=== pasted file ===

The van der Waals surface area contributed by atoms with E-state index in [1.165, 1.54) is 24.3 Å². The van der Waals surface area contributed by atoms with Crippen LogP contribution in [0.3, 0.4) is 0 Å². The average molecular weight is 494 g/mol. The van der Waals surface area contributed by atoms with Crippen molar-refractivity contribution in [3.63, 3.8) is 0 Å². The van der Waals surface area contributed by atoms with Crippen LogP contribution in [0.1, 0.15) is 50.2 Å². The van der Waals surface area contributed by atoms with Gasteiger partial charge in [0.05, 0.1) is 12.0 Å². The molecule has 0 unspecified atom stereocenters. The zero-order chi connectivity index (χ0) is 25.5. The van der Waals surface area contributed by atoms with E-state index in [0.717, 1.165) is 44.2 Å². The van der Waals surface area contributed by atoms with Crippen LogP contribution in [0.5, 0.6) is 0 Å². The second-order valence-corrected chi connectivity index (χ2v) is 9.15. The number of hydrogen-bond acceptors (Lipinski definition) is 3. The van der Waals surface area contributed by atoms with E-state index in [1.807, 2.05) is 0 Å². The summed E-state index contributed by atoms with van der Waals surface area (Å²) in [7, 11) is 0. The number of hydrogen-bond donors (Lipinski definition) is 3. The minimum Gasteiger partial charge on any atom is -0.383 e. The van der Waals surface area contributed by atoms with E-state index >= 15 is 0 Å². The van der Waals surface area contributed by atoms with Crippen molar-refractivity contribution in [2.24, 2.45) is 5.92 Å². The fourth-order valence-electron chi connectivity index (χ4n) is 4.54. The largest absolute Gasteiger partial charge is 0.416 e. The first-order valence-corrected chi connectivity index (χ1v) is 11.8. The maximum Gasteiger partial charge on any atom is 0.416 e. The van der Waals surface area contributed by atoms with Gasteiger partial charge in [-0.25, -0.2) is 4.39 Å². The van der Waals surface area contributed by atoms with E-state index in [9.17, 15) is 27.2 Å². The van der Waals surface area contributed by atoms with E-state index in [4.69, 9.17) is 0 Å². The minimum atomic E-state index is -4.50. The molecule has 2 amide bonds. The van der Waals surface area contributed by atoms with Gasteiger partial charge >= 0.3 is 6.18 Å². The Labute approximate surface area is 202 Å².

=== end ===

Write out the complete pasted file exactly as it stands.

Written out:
The van der Waals surface area contributed by atoms with E-state index in [1.165, 1.54) is 24.3 Å². The van der Waals surface area contributed by atoms with Crippen LogP contribution in [0.3, 0.4) is 0 Å². The average molecular weight is 494 g/mol. The van der Waals surface area contributed by atoms with Crippen molar-refractivity contribution in [3.63, 3.8) is 0 Å². The van der Waals surface area contributed by atoms with Crippen LogP contribution in [0.1, 0.15) is 50.2 Å². The van der Waals surface area contributed by atoms with Gasteiger partial charge in [0.05, 0.1) is 12.0 Å². The molecule has 0 unspecified atom stereocenters. The zero-order chi connectivity index (χ0) is 25.5. The van der Waals surface area contributed by atoms with E-state index in [0.717, 1.165) is 44.2 Å². The van der Waals surface area contributed by atoms with Crippen LogP contribution in [0.5, 0.6) is 0 Å². The second-order valence-corrected chi connectivity index (χ2v) is 9.15. The number of hydrogen-bond acceptors (Lipinski definition) is 3. The van der Waals surface area contributed by atoms with E-state index in [1.807, 2.05) is 0 Å². The summed E-state index contributed by atoms with van der Waals surface area (Å²) in [7, 11) is 0. The number of hydrogen-bond donors (Lipinski definition) is 3. The minimum Gasteiger partial charge on any atom is -0.383 e. The van der Waals surface area contributed by atoms with E-state index >= 15 is 0 Å². The van der Waals surface area contributed by atoms with Crippen molar-refractivity contribution in [2.24, 2.45) is 5.92 Å². The fourth-order valence-electron chi connectivity index (χ4n) is 4.54. The largest absolute Gasteiger partial charge is 0.416 e. The first-order valence-corrected chi connectivity index (χ1v) is 11.8. The maximum Gasteiger partial charge on any atom is 0.416 e. The van der Waals surface area contributed by atoms with Gasteiger partial charge in [-0.25, -0.2) is 4.39 Å². The van der Waals surface area contributed by atoms with E-state index in [9.17, 15) is 27.2 Å². The van der Waals surface area contributed by atoms with E-state index in [4.69, 9.17) is 0 Å². The minimum atomic E-state index is -4.50. The molecule has 2 amide bonds. The van der Waals surface area contributed by atoms with Gasteiger partial charge >= 0.3 is 6.18 Å². The Labute approximate surface area is 202 Å².